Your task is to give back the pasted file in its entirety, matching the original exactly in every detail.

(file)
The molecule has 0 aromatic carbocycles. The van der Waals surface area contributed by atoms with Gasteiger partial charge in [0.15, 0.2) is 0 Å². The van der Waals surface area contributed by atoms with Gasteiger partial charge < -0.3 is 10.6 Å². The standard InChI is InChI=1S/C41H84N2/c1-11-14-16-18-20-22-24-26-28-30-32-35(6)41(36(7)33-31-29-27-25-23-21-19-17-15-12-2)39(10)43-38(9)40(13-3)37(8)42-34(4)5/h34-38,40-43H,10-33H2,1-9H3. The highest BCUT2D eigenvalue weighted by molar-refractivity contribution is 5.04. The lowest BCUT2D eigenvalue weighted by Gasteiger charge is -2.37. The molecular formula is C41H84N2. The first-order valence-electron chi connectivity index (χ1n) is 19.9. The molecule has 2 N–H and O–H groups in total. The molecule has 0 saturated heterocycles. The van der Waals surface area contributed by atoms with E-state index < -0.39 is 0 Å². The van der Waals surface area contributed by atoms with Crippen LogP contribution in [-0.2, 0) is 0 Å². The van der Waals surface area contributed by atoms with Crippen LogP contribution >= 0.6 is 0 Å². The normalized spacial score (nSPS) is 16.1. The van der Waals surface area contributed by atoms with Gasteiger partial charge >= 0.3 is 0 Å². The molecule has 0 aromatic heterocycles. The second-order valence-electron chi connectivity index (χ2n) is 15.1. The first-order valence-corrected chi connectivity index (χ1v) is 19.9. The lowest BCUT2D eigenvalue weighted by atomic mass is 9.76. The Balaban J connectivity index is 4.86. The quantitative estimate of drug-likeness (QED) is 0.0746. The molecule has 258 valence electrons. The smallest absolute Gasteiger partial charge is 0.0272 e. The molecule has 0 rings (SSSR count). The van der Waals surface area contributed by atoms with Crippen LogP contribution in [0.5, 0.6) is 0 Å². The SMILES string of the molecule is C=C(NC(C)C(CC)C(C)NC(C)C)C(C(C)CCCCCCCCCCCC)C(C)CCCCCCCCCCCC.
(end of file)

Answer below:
The molecule has 0 aromatic carbocycles. The van der Waals surface area contributed by atoms with Gasteiger partial charge in [0.15, 0.2) is 0 Å². The van der Waals surface area contributed by atoms with Gasteiger partial charge < -0.3 is 10.6 Å². The standard InChI is InChI=1S/C41H84N2/c1-11-14-16-18-20-22-24-26-28-30-32-35(6)41(36(7)33-31-29-27-25-23-21-19-17-15-12-2)39(10)43-38(9)40(13-3)37(8)42-34(4)5/h34-38,40-43H,10-33H2,1-9H3. The highest BCUT2D eigenvalue weighted by molar-refractivity contribution is 5.04. The lowest BCUT2D eigenvalue weighted by Gasteiger charge is -2.37. The molecular formula is C41H84N2. The first-order valence-electron chi connectivity index (χ1n) is 19.9. The molecule has 2 N–H and O–H groups in total. The molecule has 0 saturated heterocycles. The van der Waals surface area contributed by atoms with E-state index < -0.39 is 0 Å². The van der Waals surface area contributed by atoms with Crippen LogP contribution in [-0.2, 0) is 0 Å². The van der Waals surface area contributed by atoms with Crippen LogP contribution >= 0.6 is 0 Å². The normalized spacial score (nSPS) is 16.1. The van der Waals surface area contributed by atoms with Gasteiger partial charge >= 0.3 is 0 Å². The molecule has 0 aromatic heterocycles. The second-order valence-electron chi connectivity index (χ2n) is 15.1. The first-order valence-corrected chi connectivity index (χ1v) is 19.9. The lowest BCUT2D eigenvalue weighted by atomic mass is 9.76. The Balaban J connectivity index is 4.86. The quantitative estimate of drug-likeness (QED) is 0.0746. The molecule has 258 valence electrons. The smallest absolute Gasteiger partial charge is 0.0272 e. The molecule has 0 rings (SSSR count). The van der Waals surface area contributed by atoms with Crippen LogP contribution in [0.5, 0.6) is 0 Å². The SMILES string of the molecule is C=C(NC(C)C(CC)C(C)NC(C)C)C(C(C)CCCCCCCCCCCC)C(C)CCCCCCCCCCCC.